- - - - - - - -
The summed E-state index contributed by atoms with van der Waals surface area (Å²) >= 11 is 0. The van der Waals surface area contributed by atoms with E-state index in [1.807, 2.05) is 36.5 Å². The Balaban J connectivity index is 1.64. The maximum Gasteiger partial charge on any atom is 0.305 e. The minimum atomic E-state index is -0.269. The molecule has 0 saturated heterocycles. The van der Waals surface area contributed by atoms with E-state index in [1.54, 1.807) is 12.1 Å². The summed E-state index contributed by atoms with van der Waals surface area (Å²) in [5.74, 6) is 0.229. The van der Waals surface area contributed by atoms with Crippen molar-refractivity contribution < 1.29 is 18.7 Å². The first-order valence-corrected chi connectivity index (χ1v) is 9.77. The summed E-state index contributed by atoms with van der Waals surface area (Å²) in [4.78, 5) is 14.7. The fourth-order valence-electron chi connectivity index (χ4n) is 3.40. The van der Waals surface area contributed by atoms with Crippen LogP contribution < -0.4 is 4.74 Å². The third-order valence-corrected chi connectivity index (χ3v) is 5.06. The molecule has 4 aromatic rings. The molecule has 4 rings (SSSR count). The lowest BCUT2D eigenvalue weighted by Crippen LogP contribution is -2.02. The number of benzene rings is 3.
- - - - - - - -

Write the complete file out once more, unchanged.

The summed E-state index contributed by atoms with van der Waals surface area (Å²) >= 11 is 0. The van der Waals surface area contributed by atoms with E-state index in [1.807, 2.05) is 36.5 Å². The Balaban J connectivity index is 1.64. The maximum Gasteiger partial charge on any atom is 0.305 e. The minimum atomic E-state index is -0.269. The molecule has 0 saturated heterocycles. The van der Waals surface area contributed by atoms with E-state index in [1.54, 1.807) is 12.1 Å². The summed E-state index contributed by atoms with van der Waals surface area (Å²) in [5.74, 6) is 0.229. The van der Waals surface area contributed by atoms with Crippen molar-refractivity contribution < 1.29 is 18.7 Å². The first-order valence-corrected chi connectivity index (χ1v) is 9.77. The summed E-state index contributed by atoms with van der Waals surface area (Å²) in [4.78, 5) is 14.7. The fourth-order valence-electron chi connectivity index (χ4n) is 3.40. The van der Waals surface area contributed by atoms with Crippen LogP contribution < -0.4 is 4.74 Å². The third-order valence-corrected chi connectivity index (χ3v) is 5.06. The molecule has 4 aromatic rings. The molecule has 4 rings (SSSR count). The lowest BCUT2D eigenvalue weighted by Crippen LogP contribution is -2.02. The number of benzene rings is 3.